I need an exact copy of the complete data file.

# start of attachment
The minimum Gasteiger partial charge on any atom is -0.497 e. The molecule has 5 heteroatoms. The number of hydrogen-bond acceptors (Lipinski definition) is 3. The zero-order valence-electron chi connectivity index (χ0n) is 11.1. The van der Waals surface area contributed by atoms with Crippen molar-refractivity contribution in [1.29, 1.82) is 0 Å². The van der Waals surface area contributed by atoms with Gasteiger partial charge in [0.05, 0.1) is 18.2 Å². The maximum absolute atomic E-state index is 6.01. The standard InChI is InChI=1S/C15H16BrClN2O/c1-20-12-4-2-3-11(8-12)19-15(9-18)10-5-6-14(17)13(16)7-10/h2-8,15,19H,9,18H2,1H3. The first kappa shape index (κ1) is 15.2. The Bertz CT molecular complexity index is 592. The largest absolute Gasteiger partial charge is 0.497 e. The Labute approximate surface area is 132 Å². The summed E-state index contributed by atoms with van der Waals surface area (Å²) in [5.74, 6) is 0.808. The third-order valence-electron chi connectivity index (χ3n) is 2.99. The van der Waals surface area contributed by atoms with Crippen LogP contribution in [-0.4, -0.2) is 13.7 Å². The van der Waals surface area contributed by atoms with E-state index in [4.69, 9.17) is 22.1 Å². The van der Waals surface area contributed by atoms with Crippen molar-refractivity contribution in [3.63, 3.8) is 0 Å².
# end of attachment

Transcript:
The minimum Gasteiger partial charge on any atom is -0.497 e. The molecule has 5 heteroatoms. The number of hydrogen-bond acceptors (Lipinski definition) is 3. The zero-order valence-electron chi connectivity index (χ0n) is 11.1. The van der Waals surface area contributed by atoms with Crippen molar-refractivity contribution in [1.29, 1.82) is 0 Å². The van der Waals surface area contributed by atoms with Gasteiger partial charge in [0.05, 0.1) is 18.2 Å². The maximum absolute atomic E-state index is 6.01. The standard InChI is InChI=1S/C15H16BrClN2O/c1-20-12-4-2-3-11(8-12)19-15(9-18)10-5-6-14(17)13(16)7-10/h2-8,15,19H,9,18H2,1H3. The first kappa shape index (κ1) is 15.2. The Bertz CT molecular complexity index is 592. The largest absolute Gasteiger partial charge is 0.497 e. The Labute approximate surface area is 132 Å². The summed E-state index contributed by atoms with van der Waals surface area (Å²) in [5.74, 6) is 0.808. The third-order valence-electron chi connectivity index (χ3n) is 2.99. The van der Waals surface area contributed by atoms with Crippen LogP contribution in [-0.4, -0.2) is 13.7 Å². The van der Waals surface area contributed by atoms with E-state index in [4.69, 9.17) is 22.1 Å². The van der Waals surface area contributed by atoms with Crippen molar-refractivity contribution in [3.63, 3.8) is 0 Å².